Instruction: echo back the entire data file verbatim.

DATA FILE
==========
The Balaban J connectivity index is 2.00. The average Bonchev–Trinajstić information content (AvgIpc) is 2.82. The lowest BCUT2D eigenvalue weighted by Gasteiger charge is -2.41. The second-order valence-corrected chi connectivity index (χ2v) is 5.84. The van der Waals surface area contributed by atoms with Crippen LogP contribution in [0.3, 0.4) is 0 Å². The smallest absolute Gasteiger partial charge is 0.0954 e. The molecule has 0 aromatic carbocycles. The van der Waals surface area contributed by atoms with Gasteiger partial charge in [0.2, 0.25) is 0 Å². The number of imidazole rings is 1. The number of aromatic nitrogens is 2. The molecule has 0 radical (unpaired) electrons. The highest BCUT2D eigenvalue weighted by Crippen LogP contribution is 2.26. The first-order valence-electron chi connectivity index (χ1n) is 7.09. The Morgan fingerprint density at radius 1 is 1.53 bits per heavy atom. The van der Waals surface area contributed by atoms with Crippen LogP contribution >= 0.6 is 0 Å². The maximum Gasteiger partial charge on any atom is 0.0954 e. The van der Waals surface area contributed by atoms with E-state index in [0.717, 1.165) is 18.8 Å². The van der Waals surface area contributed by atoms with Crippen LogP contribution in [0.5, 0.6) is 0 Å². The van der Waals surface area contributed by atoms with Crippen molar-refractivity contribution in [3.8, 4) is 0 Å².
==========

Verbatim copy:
The Balaban J connectivity index is 2.00. The average Bonchev–Trinajstić information content (AvgIpc) is 2.82. The lowest BCUT2D eigenvalue weighted by Gasteiger charge is -2.41. The second-order valence-corrected chi connectivity index (χ2v) is 5.84. The van der Waals surface area contributed by atoms with Crippen LogP contribution in [0.3, 0.4) is 0 Å². The smallest absolute Gasteiger partial charge is 0.0954 e. The molecule has 0 aromatic carbocycles. The van der Waals surface area contributed by atoms with Gasteiger partial charge in [0.2, 0.25) is 0 Å². The number of imidazole rings is 1. The number of aromatic nitrogens is 2. The molecule has 0 radical (unpaired) electrons. The highest BCUT2D eigenvalue weighted by Crippen LogP contribution is 2.26. The first-order valence-electron chi connectivity index (χ1n) is 7.09. The Morgan fingerprint density at radius 1 is 1.53 bits per heavy atom. The van der Waals surface area contributed by atoms with Crippen LogP contribution >= 0.6 is 0 Å². The maximum Gasteiger partial charge on any atom is 0.0954 e. The van der Waals surface area contributed by atoms with E-state index in [0.717, 1.165) is 18.8 Å². The van der Waals surface area contributed by atoms with Crippen LogP contribution in [0.5, 0.6) is 0 Å². The van der Waals surface area contributed by atoms with Crippen molar-refractivity contribution in [3.8, 4) is 0 Å².